Yep, until they break off during brake adjustments.
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Old 04-20-20, 10:12 AM
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Originally Posted by Moe Zhoost View Post
Yep, until they break off during brake adjustments.
What's the story behind this?

I've never had that happen. There's never been a hint of weakness or even bending in mine. What are you doing that you put enough force into the wheel guide that you can break it?
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Old 04-20-20, 11:21 AM
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Originally Posted by Bad Lag View Post
What's the story behind this?

I've never had that happen. There's never been a hint of weakness or even bending in mine. What are you doing that you put enough force into the wheel guide that you can break it?
Yeah and why not use the pad/mount itself instead of a leveraged appendix?
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Old 04-20-20, 06:37 PM
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Originally Posted by Bad Lag View Post
What's the story behind this? I've never had that happen. There's never been a hint of weakness or even bending in mine. What are you doing that you put enough force into the wheel guide that you can break it?
Using them as landings for a third hand tool instead of positioning the tool on the pad nuts. If you have used one of these tools, you know that you first anchor the far end and then pull toward you to spread the spring to anchor it on the inside pad. The pulling force is a bit too much for the thin guides, it seems. I made a mental note to not use the guides this way again.
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Old 04-20-20, 06:54 PM
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Those non-aero doodads cost me a time trial podium spot.

Well, that and my puny 200 Watt output.
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Old 04-20-20, 07:40 PM
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Originally Posted by verktyg View Post
The original brake blocks had rounded ends. Someone used standard Campy NR carriers and pads on this set.
My understanding is the 1st gen Monoplaners with the not quite so beefy arms came with square blocks which had a white (and black?) plastic wrapping on the wheel guides:



Where the ones in your pics came with rounded blocks which did away with the plastic wrap. However, I'm sure there were overlaps and leftovers and swaps and and and...

...great brakes though.
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Old 04-20-20, 08:20 PM
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Originally Posted by Moe Zhoost View Post
Using them as landings for a third hand tool instead of positioning the tool on the pad nuts. If you have used one of these tools, you know that you first anchor the far end and then pull toward you to spread the spring to anchor it on the inside pad. The pulling force is a bit too much for the thin guides, it seems. I made a mental note to not use the guides this way again.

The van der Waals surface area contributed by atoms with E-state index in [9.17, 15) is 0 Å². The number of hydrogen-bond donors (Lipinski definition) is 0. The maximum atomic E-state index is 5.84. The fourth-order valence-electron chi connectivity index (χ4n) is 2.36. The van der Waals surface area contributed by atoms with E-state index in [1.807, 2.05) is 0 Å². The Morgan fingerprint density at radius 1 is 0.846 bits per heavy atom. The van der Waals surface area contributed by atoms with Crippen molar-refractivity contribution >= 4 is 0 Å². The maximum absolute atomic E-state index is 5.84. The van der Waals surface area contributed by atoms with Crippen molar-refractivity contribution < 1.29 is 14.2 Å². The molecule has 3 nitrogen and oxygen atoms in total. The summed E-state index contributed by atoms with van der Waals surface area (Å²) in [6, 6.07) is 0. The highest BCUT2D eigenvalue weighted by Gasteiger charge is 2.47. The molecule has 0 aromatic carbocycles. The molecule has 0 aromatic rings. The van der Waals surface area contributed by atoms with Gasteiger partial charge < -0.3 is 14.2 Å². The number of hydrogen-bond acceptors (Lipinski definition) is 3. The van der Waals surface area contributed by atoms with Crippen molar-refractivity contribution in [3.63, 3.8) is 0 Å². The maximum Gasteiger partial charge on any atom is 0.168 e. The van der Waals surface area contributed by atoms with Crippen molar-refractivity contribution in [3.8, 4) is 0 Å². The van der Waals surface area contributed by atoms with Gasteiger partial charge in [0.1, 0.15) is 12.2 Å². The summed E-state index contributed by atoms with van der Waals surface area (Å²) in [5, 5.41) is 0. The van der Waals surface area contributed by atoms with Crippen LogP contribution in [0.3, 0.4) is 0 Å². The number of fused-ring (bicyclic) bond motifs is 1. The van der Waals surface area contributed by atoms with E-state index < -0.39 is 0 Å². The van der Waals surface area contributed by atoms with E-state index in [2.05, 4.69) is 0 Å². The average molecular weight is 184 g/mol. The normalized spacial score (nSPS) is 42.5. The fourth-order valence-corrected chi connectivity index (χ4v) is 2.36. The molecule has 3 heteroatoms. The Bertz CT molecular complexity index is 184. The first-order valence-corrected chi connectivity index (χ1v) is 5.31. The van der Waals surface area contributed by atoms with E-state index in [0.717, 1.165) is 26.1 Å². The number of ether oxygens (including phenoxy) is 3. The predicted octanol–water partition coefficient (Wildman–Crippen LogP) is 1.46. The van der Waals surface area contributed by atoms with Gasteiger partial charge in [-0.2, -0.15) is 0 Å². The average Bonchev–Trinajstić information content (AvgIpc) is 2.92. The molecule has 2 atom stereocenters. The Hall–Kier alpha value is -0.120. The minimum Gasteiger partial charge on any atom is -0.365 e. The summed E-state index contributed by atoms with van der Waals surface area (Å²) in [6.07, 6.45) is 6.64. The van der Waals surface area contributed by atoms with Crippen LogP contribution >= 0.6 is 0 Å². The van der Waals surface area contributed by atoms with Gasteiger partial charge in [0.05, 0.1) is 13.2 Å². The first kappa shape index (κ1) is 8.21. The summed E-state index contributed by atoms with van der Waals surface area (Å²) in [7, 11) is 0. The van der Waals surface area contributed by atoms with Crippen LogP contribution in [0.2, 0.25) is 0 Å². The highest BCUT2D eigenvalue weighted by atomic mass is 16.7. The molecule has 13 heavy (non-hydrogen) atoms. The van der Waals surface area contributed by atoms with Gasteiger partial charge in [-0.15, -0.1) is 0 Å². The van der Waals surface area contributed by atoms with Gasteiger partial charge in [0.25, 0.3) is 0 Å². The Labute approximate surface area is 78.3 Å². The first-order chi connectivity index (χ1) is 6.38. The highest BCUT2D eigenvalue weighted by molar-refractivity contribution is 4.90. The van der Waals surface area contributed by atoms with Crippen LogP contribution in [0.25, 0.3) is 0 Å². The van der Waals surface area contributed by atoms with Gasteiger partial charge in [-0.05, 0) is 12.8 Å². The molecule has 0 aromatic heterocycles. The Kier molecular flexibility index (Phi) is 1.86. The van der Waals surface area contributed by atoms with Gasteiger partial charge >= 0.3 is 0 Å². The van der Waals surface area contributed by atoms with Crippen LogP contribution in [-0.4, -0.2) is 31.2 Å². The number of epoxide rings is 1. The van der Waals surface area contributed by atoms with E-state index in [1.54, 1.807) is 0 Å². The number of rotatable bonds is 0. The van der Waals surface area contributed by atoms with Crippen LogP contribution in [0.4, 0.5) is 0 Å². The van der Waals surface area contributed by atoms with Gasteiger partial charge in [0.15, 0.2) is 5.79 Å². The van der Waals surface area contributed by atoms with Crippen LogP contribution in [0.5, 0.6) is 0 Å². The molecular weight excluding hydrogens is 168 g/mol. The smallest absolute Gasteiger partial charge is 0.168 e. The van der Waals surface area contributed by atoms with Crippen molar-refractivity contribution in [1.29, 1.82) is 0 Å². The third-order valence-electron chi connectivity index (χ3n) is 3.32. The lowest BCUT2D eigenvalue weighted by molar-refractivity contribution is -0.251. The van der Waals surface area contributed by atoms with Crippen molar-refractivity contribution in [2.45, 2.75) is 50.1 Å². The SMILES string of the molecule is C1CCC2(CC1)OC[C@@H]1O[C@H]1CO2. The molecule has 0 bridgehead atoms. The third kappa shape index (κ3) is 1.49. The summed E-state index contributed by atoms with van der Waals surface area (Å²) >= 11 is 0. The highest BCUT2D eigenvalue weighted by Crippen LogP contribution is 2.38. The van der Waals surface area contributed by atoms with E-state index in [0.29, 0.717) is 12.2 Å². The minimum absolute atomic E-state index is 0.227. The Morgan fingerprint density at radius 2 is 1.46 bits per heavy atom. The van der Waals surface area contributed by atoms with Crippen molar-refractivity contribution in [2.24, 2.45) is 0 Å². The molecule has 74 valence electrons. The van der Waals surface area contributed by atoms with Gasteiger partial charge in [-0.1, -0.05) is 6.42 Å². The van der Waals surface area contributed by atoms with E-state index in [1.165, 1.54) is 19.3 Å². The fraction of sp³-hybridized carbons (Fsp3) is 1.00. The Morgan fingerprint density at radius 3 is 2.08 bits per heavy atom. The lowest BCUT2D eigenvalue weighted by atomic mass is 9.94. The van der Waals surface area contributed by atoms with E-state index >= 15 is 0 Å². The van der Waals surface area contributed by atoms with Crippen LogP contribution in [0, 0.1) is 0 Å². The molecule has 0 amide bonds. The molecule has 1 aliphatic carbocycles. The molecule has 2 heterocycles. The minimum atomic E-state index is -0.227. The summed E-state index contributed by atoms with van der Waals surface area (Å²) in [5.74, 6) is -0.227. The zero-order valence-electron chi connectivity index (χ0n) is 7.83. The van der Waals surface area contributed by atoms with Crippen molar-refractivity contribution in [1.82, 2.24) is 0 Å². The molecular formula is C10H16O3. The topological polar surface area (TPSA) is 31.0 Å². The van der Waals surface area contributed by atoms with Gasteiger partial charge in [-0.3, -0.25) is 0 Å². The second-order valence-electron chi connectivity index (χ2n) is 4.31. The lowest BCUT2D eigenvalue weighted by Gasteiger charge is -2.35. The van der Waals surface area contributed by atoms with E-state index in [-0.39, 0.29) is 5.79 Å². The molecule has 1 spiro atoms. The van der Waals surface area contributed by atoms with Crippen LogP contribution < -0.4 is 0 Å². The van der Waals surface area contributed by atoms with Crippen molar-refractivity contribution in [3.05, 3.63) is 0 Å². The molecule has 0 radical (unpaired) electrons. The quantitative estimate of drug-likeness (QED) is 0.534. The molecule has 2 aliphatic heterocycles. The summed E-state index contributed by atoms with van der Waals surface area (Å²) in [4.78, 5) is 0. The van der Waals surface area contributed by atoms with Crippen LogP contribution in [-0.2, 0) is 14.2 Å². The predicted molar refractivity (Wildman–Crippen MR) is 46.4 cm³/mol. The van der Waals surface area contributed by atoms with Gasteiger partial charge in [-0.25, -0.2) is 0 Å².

Okay, got it. I don't do that and now I know NOT to do that.
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Old 04-20-20, 08:22 PM
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Originally Posted by SJX426 View Post
Yeah and why not use the pad/mount itself instead of a leveraged appendix?
The guides hang down below the rim and they have well, as you said,... LEVERAGE. :-)
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Old 04-21-20, 06:13 AM
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Campy Mono-Planar Brakes

Originally Posted by P!N20 View Post
My understanding is the 1st gen Monoplaners with the not quite so beefy arms came with square blocks which had a white (and black?) plastic wrapping on the wheel guides:



Where the ones in your pics came with rounded blocks which did away with the plastic wrap. However, I'm sure there were overlaps and leftovers and swaps and and and...

...great brakes though.
The first Mono-Planar brakes came out in July, 1987 as part of the then new Chorus gruppo. They used the same black brake blocks and holders as NR brakes except with light gray plastic coverings on the wheel guides. I've seen some with gray blocks too but they may not have been original???



The 1991 Chorus Mono-Planar brakes had rounded blocks and no covering on the wheel guides.



I've never heard about any complaints or differences in the mono-planar calipers. All the ones that I have are the same.

Could be someone have confused the 1990 Athena single pivot brakes with mono-planars??? They look similar.



I've seen some mono-planars on eBay that had a flat non-anodized finish from lower level gruppos. They looked cheap.

BTW, I've never seen the steel Campy brake pad holder bend while being used to adjust the brakes. They're pretty strong. The aluminum carriers that were used on SR brakes, now they bend and break easily.

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Old 04-21-20, 06:32 AM
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Originally Posted by verktyg View Post
I've never heard about any complaints or differences in the mono-planar calipers. All the ones that I have are the same.
I couldnít get my 1st gen Monoplaners to stop squealing, so I ended up replicating toe-in by cutting the pad at an angle. Didnít have that problem with the fatter arm version, but there are a few variables I didnít do a thorough experiment with.